Georgetown University related articles

How Higher Education Contributes to Occupational Segregation by Race in the United States

How Higher Education Contributes to Occupational Segregation by Race in the United States

In 2017, only 10 percent of Black students, who originally declared a computer sciences field of study graduated with a computer sciences degree. In contrast, nearly 29 percent of White students whose original field of study was computer sciences graduated with a computer sciences degree.

Darnell Hunt Will Be the Next Provost at the University of Calfornia, Los Angeles

Darnell Hunt Will Be the Next Provost at the University of Calfornia, Los Angeles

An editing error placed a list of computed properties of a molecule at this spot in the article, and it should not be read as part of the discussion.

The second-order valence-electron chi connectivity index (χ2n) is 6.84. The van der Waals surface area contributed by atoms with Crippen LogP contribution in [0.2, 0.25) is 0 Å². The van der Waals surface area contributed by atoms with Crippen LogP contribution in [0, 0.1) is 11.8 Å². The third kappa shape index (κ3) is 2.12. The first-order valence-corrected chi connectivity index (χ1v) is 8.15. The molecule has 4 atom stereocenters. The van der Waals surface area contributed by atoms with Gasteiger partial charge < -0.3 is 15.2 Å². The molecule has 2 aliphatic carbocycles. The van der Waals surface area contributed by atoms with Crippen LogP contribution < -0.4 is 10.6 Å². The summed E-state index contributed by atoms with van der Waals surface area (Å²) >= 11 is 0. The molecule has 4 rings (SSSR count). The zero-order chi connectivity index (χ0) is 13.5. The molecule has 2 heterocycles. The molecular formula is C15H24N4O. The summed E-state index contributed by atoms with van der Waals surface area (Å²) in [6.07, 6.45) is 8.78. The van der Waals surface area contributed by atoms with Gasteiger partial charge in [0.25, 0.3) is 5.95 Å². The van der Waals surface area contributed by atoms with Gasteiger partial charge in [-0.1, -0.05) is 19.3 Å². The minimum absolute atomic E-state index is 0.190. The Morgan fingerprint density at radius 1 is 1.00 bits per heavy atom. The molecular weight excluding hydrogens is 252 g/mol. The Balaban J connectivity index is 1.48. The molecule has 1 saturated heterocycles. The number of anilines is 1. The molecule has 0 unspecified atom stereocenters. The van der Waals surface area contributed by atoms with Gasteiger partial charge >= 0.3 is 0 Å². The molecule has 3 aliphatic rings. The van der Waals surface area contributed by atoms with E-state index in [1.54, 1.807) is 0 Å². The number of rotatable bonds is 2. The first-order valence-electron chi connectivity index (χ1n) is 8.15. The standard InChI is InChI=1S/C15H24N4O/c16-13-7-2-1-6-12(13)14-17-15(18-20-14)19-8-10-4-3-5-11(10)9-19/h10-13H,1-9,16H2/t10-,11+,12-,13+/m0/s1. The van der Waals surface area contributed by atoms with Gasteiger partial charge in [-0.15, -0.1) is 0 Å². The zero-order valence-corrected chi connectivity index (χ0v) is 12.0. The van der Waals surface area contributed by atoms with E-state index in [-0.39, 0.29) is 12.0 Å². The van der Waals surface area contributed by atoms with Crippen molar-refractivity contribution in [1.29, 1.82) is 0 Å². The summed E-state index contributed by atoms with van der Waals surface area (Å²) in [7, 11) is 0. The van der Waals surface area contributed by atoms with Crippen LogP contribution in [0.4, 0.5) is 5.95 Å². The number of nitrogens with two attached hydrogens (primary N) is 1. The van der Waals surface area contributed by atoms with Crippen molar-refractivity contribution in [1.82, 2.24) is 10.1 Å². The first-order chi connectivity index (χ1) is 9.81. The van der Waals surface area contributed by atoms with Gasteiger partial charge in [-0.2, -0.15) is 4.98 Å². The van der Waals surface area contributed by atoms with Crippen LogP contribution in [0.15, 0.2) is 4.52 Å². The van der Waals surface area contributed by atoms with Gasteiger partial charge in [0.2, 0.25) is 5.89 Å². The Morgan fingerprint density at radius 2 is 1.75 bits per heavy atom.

Dr. Hunt has been serving dean of the Division of Social Sciences and professor of sociology and African American studies at UCLA. He joined the faculty there in 2001 as a professor of sociology and director of the Ralph J. Bunche Center for African American Studies.

Southern University Signs a Five-Year Partnership Agreement With Georgetown University

Southern University Signs a Five-Year Partnership Agreement With Georgetown University

The agreement represents a pledge by the leaders of Georgetown and the Southern University System to collaborate on activities that could include joint research and curriculum projects, the exchange of faculty and research scholars, faculty training and development, and grants and student pipeline programs. 

Study Finds a Large Racial Gap Among Young Adults Who Have a Good Job

Study Finds a Large Racial Gap Among Young Adults Who Have a Good Job

A new study by researchers at the Georgetown University Center on Education and the Workforce finds that it takes Black/African American workers until their mid-30s to have roughly the same chances of having a good job as White workers have by their mid-20s.